Drug company disclaimers set in Arial or Times New Roman.

processcamera's picture

It seems that magazine ads for trademarked drugs are always accompanied by a page or two of legal boilerplate that's set in Arial or Times New Roman. All the medical qualifications and patient warnings are no doubt required as protection against potential lawsuits, and not intended to promote reading, but I wonder if there's a marketing psychology when wealthy drug companies use a PC system font in their magazine ads. Do you think the reliance on PC system fonts is mostly to discourage reading of the legal boilerplate or is it equally designed to suggest the drug companies are just plain folks who stick to the fonts already installed on their computers? My personal assumption is the latter.

blank's picture

Are you sure that they aren't required to use those fonts?

aluminum's picture

I second James. More than likely, these are FDA requirements.

joeclark's picture

I strongly doubt there are any such requirements.

processcamera's picture

I believe the FDA is on record as permitting drug warning disclaimers in magazine ads (as opposed to such warnings in prescription bottles) to use any clear and legible font that's at least 8 point. The FDA's formal typography standards are posted online at:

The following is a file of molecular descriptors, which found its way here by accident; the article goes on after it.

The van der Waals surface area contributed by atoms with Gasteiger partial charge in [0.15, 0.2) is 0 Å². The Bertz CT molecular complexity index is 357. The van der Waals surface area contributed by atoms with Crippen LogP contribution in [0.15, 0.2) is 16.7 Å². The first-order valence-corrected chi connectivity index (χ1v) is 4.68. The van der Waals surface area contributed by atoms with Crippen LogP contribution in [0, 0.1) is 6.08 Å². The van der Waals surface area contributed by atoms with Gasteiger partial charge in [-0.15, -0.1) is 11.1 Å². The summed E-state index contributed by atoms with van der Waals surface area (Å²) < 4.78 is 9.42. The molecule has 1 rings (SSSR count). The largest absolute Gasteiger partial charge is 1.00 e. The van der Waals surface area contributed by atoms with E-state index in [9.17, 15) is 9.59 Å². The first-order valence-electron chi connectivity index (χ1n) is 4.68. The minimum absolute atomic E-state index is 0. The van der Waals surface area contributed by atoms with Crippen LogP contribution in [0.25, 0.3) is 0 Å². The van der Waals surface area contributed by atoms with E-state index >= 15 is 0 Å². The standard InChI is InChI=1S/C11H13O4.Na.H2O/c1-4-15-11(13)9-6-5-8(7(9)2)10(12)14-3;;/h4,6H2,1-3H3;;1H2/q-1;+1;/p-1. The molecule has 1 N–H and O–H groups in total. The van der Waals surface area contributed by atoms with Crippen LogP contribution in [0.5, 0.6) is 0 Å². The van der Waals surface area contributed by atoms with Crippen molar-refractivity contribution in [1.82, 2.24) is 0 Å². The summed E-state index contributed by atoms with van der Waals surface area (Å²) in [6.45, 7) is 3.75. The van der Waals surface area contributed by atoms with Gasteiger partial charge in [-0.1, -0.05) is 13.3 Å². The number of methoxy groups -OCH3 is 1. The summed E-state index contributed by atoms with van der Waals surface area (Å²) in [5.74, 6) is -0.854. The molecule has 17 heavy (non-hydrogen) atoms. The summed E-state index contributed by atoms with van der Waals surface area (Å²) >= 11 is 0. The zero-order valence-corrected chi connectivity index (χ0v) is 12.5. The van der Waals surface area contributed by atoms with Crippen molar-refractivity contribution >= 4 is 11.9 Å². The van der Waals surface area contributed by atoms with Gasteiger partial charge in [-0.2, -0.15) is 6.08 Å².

www.gpo.gov/fdsys/pkg/FR-1999-03-17/pdf/99-6296.pdf

Nick Shinn's picture

If minimum size, defined in points, is the requirement, it makes sense to play it safe and use a default system font.
Using something that is smaller on the em (or, for that matter, condensed) to take up less space, could be contentious.

JamesM's picture

I'm a graphic designer and one of my clients is a large pharmaceutical company. I've never done a magazine ad for them, but based on my general experiences working with them my guess is that a manager either said: 1) "regulators require that we do it this way", or else 2) "regulators have approved disclaimers done this way so let's not try something different".

If a certain font and point size has been approved by regulators in the past, they'll play it safe and stick with those specs.

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